Israel's first commercial crematorium has begun operation, in defiance of Jewish taboos on burning human bodies.
The first person cremated was described by the media as a 66-year-old non-Jewish Latvian immigrant.
The director of the Aley Shalechet (Autumn Leaves) funeral home said he gave people "the chance to choose how they want to part from this world".
Cremation is also frowned on as a reminder of the Holocaust, but burial space is getting scarcer.
Many Israelis have been forced to pay extra to secure graves in preferred cemeteries, even though the government subsidises burial societies.
"Ultimately, it is a matter of economy as much as anything," said the Aley Shalechet director, Alon Nativ.
"Freedom of choice applies to cost as well."
To many Israelis, the crematoriums serve as reminders of the Holocaust
Mr Nativ said there was "considerable interest" for the services Aley Shalechet provided and a potential market lay with immigrants from the former Soviet Union, many of whom are not Jewish under Orthodox law.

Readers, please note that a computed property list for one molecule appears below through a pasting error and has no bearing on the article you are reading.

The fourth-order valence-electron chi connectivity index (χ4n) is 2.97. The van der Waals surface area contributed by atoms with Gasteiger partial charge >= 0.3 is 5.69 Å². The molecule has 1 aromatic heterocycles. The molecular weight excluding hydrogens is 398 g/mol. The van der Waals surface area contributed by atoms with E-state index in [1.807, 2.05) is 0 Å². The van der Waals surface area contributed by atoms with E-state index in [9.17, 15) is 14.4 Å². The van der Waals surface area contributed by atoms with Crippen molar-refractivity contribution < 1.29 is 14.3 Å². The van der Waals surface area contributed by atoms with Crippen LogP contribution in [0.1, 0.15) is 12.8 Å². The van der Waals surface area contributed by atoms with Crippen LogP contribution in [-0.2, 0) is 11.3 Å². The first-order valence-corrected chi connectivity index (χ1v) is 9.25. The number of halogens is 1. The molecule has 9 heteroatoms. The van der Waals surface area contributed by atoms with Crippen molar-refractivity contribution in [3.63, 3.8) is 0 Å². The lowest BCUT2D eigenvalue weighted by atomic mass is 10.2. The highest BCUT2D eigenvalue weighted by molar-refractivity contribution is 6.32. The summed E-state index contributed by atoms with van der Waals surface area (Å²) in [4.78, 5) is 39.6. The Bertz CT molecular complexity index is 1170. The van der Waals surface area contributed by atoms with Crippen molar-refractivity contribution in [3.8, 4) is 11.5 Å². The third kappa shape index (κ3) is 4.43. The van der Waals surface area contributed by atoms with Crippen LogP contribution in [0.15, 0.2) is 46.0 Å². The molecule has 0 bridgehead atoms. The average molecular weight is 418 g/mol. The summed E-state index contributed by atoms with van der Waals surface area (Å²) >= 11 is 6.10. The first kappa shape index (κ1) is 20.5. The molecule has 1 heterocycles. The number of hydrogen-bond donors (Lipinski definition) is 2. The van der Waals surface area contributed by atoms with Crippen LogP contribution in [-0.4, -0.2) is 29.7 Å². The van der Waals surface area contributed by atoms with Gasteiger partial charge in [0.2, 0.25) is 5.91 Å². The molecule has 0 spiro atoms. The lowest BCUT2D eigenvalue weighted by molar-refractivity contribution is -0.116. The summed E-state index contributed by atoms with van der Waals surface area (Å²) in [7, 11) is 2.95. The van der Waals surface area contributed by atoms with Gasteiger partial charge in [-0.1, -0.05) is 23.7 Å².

But secular Jews may also show an interest - especially as some of them view the ritual practice of burying Jews in shrouds, rather than caskets, as degrading.
However, the issue remains so sensitive that even the exact location of incinerator, outside the central town of Hadera, is a closely guarded secret, Reuters reported.
For many Israelis, crematoriums raise images of the ovens used by the Nazis to kill Jews during World War II.
"I think the social taboos that have traditionally adhered to cremation in Israeli society came from a consciousness of the Holocaust," Jonathan Rosenblum, a spokesman for the Orthodox Jewish community, told Reuters news agency.
The only previous cremation in Israel was of Nazi war criminal Adolf Eichmann, in 1962.
"Cremating Eichmann was, in a sense, the Jewish people's revenge for the fact that six million Jews were not brought to a Jewish burial as a consequence largely of this man," Mr Rosenblum said.